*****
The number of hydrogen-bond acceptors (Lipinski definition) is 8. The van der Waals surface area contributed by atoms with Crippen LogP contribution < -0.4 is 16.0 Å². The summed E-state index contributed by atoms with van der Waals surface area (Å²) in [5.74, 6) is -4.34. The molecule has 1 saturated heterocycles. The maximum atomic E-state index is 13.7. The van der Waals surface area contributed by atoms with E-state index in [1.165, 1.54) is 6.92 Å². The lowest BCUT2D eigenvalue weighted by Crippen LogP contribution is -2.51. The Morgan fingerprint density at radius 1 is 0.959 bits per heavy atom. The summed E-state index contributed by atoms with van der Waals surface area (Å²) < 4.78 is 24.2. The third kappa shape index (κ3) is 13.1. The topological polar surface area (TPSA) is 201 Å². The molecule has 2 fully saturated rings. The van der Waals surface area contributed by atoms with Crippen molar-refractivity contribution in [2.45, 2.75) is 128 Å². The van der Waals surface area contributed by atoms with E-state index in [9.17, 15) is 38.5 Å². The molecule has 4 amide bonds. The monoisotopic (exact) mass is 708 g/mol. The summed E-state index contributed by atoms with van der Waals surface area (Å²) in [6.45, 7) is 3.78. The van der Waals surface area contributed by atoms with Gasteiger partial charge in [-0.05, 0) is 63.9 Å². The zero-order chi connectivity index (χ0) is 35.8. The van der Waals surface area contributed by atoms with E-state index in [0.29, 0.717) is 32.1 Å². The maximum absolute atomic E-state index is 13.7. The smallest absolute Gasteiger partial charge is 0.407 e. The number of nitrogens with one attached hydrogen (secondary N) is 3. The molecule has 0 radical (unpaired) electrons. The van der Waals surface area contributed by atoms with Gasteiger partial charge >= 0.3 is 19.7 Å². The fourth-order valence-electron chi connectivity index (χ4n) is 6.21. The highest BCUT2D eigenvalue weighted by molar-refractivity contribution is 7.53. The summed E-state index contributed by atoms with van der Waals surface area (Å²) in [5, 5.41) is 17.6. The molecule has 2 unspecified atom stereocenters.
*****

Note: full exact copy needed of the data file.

The number of hydrogen-bond acceptors (Lipinski definition) is 8. The van der Waals surface area contributed by atoms with Crippen LogP contribution < -0.4 is 16.0 Å². The summed E-state index contributed by atoms with van der Waals surface area (Å²) in [5.74, 6) is -4.34. The molecule has 1 saturated heterocycles. The maximum atomic E-state index is 13.7. The van der Waals surface area contributed by atoms with E-state index in [1.165, 1.54) is 6.92 Å². The lowest BCUT2D eigenvalue weighted by Crippen LogP contribution is -2.51. The Morgan fingerprint density at radius 1 is 0.959 bits per heavy atom. The summed E-state index contributed by atoms with van der Waals surface area (Å²) < 4.78 is 24.2. The third kappa shape index (κ3) is 13.1. The topological polar surface area (TPSA) is 201 Å². The molecule has 2 fully saturated rings. The van der Waals surface area contributed by atoms with Crippen molar-refractivity contribution in [2.45, 2.75) is 128 Å². The van der Waals surface area contributed by atoms with E-state index in [9.17, 15) is 38.5 Å². The molecule has 4 amide bonds. The monoisotopic (exact) mass is 708 g/mol. The summed E-state index contributed by atoms with van der Waals surface area (Å²) in [6.45, 7) is 3.78. The van der Waals surface area contributed by atoms with Gasteiger partial charge in [-0.05, 0) is 63.9 Å². The zero-order chi connectivity index (χ0) is 35.8. The van der Waals surface area contributed by atoms with E-state index in [0.29, 0.717) is 32.1 Å². The maximum absolute atomic E-state index is 13.7. The smallest absolute Gasteiger partial charge is 0.407 e. The number of nitrogens with one attached hydrogen (secondary N) is 3. The molecule has 0 radical (unpaired) electrons. The van der Waals surface area contributed by atoms with Gasteiger partial charge >= 0.3 is 19.7 Å². The fourth-order valence-electron chi connectivity index (χ4n) is 6.21. The highest BCUT2D eigenvalue weighted by molar-refractivity contribution is 7.53. The summed E-state index contributed by atoms with van der Waals surface area (Å²) in [5, 5.41) is 17.6. The molecule has 2 unspecified atom stereocenters.